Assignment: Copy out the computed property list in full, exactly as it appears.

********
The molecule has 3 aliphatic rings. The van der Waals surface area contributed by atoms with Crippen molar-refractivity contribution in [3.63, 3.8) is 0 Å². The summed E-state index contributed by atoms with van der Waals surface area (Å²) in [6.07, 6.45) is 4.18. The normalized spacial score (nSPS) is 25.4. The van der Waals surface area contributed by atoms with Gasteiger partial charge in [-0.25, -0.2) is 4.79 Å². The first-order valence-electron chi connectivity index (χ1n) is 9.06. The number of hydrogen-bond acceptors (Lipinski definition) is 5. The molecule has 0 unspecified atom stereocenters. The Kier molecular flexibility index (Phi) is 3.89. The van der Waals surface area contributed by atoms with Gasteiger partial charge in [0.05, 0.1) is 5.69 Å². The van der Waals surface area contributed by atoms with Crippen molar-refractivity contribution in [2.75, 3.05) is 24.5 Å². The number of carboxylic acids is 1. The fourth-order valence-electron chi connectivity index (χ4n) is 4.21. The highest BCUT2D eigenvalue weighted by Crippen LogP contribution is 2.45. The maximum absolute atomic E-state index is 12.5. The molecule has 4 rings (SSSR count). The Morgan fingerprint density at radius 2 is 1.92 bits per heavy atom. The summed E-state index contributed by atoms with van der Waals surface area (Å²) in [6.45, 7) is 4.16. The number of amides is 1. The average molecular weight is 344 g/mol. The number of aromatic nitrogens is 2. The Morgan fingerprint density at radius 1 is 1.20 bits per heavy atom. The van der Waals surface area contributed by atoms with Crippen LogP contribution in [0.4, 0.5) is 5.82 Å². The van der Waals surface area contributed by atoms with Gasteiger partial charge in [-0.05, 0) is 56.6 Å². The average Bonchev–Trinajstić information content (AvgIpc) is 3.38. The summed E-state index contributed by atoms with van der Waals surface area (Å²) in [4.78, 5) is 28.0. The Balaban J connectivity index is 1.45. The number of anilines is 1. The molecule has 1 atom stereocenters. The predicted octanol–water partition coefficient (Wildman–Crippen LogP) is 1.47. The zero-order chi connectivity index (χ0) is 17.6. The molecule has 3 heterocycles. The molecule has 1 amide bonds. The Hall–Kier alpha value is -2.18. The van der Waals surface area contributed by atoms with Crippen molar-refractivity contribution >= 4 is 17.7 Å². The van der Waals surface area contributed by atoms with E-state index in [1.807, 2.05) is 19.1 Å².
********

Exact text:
The molecule has 3 aliphatic rings. The van der Waals surface area contributed by atoms with Crippen molar-refractivity contribution in [3.63, 3.8) is 0 Å². The summed E-state index contributed by atoms with van der Waals surface area (Å²) in [6.07, 6.45) is 4.18. The normalized spacial score (nSPS) is 25.4. The van der Waals surface area contributed by atoms with Gasteiger partial charge in [-0.25, -0.2) is 4.79 Å². The first-order valence-electron chi connectivity index (χ1n) is 9.06. The number of hydrogen-bond acceptors (Lipinski definition) is 5. The molecule has 0 unspecified atom stereocenters. The Kier molecular flexibility index (Phi) is 3.89. The van der Waals surface area contributed by atoms with Gasteiger partial charge in [0.05, 0.1) is 5.69 Å². The van der Waals surface area contributed by atoms with Crippen molar-refractivity contribution in [2.75, 3.05) is 24.5 Å². The number of carboxylic acids is 1. The fourth-order valence-electron chi connectivity index (χ4n) is 4.21. The highest BCUT2D eigenvalue weighted by Crippen LogP contribution is 2.45. The maximum absolute atomic E-state index is 12.5. The molecule has 4 rings (SSSR count). The Morgan fingerprint density at radius 2 is 1.92 bits per heavy atom. The summed E-state index contributed by atoms with van der Waals surface area (Å²) in [6.45, 7) is 4.16. The number of amides is 1. The average molecular weight is 344 g/mol. The number of aromatic nitrogens is 2. The Morgan fingerprint density at radius 1 is 1.20 bits per heavy atom. The van der Waals surface area contributed by atoms with Crippen LogP contribution in [0.4, 0.5) is 5.82 Å². The van der Waals surface area contributed by atoms with Gasteiger partial charge in [-0.05, 0) is 56.6 Å². The average Bonchev–Trinajstić information content (AvgIpc) is 3.38. The summed E-state index contributed by atoms with van der Waals surface area (Å²) in [4.78, 5) is 28.0. The Balaban J connectivity index is 1.45. The number of anilines is 1. The molecule has 1 atom stereocenters. The predicted octanol–water partition coefficient (Wildman–Crippen LogP) is 1.47. The zero-order chi connectivity index (χ0) is 17.6. The molecule has 3 heterocycles. The molecule has 1 amide bonds. The Hall–Kier alpha value is -2.18. The van der Waals surface area contributed by atoms with Crippen molar-refractivity contribution >= 4 is 17.7 Å². The van der Waals surface area contributed by atoms with E-state index in [1.807, 2.05) is 19.1 Å².